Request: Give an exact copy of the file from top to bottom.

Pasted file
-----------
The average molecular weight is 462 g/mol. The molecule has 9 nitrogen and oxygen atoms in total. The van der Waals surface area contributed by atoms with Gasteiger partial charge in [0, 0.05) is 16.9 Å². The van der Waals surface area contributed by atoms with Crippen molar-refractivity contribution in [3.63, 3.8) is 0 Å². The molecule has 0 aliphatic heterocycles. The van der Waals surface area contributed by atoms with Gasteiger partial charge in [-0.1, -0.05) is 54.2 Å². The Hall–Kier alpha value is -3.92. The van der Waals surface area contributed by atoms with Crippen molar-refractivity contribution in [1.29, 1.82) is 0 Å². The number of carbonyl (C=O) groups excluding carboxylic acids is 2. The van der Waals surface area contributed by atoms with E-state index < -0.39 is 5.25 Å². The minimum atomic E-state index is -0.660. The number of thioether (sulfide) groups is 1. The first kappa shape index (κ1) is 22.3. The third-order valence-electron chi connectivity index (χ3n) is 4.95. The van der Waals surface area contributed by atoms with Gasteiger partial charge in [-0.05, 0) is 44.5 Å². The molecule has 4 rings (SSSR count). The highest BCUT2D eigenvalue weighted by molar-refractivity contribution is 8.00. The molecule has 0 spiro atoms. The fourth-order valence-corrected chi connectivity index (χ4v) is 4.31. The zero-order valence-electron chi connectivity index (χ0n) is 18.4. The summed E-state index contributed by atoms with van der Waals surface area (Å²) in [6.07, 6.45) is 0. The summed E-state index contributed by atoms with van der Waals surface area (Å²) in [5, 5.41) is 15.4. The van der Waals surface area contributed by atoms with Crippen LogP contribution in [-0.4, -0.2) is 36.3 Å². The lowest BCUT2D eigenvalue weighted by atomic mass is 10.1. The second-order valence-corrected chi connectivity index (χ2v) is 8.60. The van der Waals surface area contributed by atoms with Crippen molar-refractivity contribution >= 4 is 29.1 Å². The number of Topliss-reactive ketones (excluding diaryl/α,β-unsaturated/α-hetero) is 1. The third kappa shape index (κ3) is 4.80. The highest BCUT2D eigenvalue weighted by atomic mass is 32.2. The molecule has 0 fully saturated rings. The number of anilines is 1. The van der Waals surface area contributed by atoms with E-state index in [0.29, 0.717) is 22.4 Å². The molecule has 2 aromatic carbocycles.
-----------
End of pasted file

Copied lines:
The average molecular weight is 462 g/mol. The molecule has 9 nitrogen and oxygen atoms in total. The van der Waals surface area contributed by atoms with Gasteiger partial charge in [0, 0.05) is 16.9 Å². The van der Waals surface area contributed by atoms with Crippen molar-refractivity contribution in [3.63, 3.8) is 0 Å². The molecule has 0 aliphatic heterocycles. The van der Waals surface area contributed by atoms with Gasteiger partial charge in [-0.1, -0.05) is 54.2 Å². The Hall–Kier alpha value is -3.92. The van der Waals surface area contributed by atoms with Crippen molar-refractivity contribution in [1.29, 1.82) is 0 Å². The number of carbonyl (C=O) groups excluding carboxylic acids is 2. The van der Waals surface area contributed by atoms with E-state index < -0.39 is 5.25 Å². The minimum atomic E-state index is -0.660. The number of thioether (sulfide) groups is 1. The first kappa shape index (κ1) is 22.3. The third-order valence-electron chi connectivity index (χ3n) is 4.95. The van der Waals surface area contributed by atoms with Gasteiger partial charge in [-0.05, 0) is 44.5 Å². The molecule has 4 rings (SSSR count). The highest BCUT2D eigenvalue weighted by molar-refractivity contribution is 8.00. The molecule has 0 spiro atoms. The fourth-order valence-corrected chi connectivity index (χ4v) is 4.31. The zero-order valence-electron chi connectivity index (χ0n) is 18.4. The summed E-state index contributed by atoms with van der Waals surface area (Å²) in [6.07, 6.45) is 0. The summed E-state index contributed by atoms with van der Waals surface area (Å²) in [5, 5.41) is 15.4. The van der Waals surface area contributed by atoms with Crippen LogP contribution in [-0.4, -0.2) is 36.3 Å². The lowest BCUT2D eigenvalue weighted by atomic mass is 10.1. The second-order valence-corrected chi connectivity index (χ2v) is 8.60. The van der Waals surface area contributed by atoms with Crippen molar-refractivity contribution >= 4 is 29.1 Å². The number of Topliss-reactive ketones (excluding diaryl/α,β-unsaturated/α-hetero) is 1. The third kappa shape index (κ3) is 4.80. The highest BCUT2D eigenvalue weighted by atomic mass is 32.2. The molecule has 0 fully saturated rings. The number of anilines is 1. The van der Waals surface area contributed by atoms with E-state index in [0.29, 0.717) is 22.4 Å². The molecule has 2 aromatic carbocycles.